My May Budget

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Photo by neONBRAND via Unsplash.com

Hey Team,

I have to admit that I felt very reluctant to write this post for a number of reasons. Firstly, I decided to entirely pause contributions to my 457 in favor of saving for some midterm goals. For some reason, I feel guilty about this. I think it’s because I’m missing out on the power of compound interest, but also that it’s not a very personal-finance-blogger thing to do. I wasn’t contributing much to begin with while I was getting out of debt, so it’s not like I was being an amazing example anyway. But it feels a bit like giving up.

But that’s why I’m in this space to begin with. I have no special gift, other than the motivation to be financially independent and the self-teaching I have done in favor of reaching this goal. I don’t have a fiscally responsible family to learn from, an amazing income, an extreme level of will power, or a formal financial education. I’m figuring it out and making decisions that work for me.

So here’s the change in income:

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This income change has given me about $100/month more to work with for the next two months I have of receiving paychecks from my teaching position. It’s not a lot, but it’l make a huge difference when I’m living off of less than my typical income during the summer. I’m also babysitting once this month, so I determined a low estimate of what I should be paid.

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As you can see, I have a lot of midterm goals I’m saving for right now, including the new addition of a laptop to replace my current one. I’m also upping contributions to my travel fund in order to reach the budget amount my friends and I determined for our trip to Iceland in July/August.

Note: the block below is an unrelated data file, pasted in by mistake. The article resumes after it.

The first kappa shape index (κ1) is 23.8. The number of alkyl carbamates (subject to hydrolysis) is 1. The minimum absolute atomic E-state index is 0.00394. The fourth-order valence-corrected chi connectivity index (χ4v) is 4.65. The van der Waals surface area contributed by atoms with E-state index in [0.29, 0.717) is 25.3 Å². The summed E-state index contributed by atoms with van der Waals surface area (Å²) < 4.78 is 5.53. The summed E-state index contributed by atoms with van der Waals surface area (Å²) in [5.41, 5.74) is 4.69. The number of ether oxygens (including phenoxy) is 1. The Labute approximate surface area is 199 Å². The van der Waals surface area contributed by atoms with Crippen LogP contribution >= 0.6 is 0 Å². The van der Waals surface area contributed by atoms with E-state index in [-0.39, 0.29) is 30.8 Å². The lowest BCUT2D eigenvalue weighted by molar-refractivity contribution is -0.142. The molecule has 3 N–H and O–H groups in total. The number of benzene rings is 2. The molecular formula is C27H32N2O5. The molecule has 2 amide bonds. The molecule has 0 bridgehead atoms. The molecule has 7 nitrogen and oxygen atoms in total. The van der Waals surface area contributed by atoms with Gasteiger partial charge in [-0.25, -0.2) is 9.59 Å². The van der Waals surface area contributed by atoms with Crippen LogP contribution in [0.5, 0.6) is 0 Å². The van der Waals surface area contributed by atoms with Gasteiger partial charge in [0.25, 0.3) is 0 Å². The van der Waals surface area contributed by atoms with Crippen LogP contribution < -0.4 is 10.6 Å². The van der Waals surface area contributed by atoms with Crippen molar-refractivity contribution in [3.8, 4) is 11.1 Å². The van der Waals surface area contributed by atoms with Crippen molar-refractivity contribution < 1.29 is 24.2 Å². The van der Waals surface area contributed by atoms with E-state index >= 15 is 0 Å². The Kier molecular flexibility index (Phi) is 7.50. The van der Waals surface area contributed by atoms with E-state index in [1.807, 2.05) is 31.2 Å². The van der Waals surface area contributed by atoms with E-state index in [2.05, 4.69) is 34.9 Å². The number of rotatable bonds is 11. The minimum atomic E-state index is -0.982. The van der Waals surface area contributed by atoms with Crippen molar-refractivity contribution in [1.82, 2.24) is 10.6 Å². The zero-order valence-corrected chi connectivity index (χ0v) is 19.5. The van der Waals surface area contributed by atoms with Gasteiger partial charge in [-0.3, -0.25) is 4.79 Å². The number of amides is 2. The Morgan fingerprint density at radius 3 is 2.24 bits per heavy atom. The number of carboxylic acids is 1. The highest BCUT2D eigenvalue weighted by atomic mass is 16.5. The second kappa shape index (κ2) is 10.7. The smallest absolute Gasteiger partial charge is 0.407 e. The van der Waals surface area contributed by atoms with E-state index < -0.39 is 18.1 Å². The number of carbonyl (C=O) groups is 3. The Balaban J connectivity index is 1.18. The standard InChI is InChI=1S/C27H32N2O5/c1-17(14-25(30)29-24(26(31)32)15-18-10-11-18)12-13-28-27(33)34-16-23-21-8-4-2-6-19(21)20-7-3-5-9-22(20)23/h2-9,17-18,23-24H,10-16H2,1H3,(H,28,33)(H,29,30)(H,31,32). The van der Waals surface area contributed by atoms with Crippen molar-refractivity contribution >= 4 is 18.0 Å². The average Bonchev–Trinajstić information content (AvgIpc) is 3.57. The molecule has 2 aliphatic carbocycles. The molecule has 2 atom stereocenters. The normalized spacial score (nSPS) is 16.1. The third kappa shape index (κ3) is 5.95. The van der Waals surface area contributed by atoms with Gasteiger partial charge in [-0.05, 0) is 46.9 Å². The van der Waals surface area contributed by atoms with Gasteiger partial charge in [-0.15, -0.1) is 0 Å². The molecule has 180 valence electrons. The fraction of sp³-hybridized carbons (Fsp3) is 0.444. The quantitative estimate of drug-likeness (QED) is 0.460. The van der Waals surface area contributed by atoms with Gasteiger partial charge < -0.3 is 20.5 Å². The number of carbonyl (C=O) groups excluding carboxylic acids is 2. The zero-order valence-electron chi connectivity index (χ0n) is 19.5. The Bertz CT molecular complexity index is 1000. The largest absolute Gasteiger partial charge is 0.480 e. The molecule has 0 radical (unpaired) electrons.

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As you can see, my housing, gas, and insurance are the same as usual.

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As for food, I decided last month to increase my grocery budget to $150, but I found that if I plan well, $125 is more than enough for my personal grocery budget. My restaurant & bars budget will remain the same for May.

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My subscriptions are the same as always, and I’m keeping my miscellaneous fund at $80. I’m also putting aside $80 this month for a wine festival 🙂

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Looking at the totals, it’s clear that I’m still living on much less than I make, putting aside 59% to savings. However, these midterm savings represent money that I expect to spend in the near future, so I’m not exactly patting myself on the back for these savings. At the same time, though, I’m satisfied with my choices based on my circumstances right now.

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3 comments

  1. Hi Rachel,

    Thank you for talking so honestly and openly about money.

    As many people, I was raised in an environment in which talking about money was a huge taboo, even asking about how much a friend was making or paying for rent was considered rude.
    I’m learning my way to a better relationship with money, and is good to have you as an example.

    May I ask, what app/software do you use for this budgeting? It looks very neat. =)

    Like

    • Larissa,
      I can completely relate– money was not an acceptable point of conversation in my family at all. I still feel wrong asking about it sometimes, but I have found that many people are relieved or even excited to talk about it because their families/friends were the same way growing up and they are eager to share and learn.
      I use EveryDollar– it’s an app for your phone but also has a website version that I enjoy.
      Thanks for reading! 🙂
      Rachel

      Like

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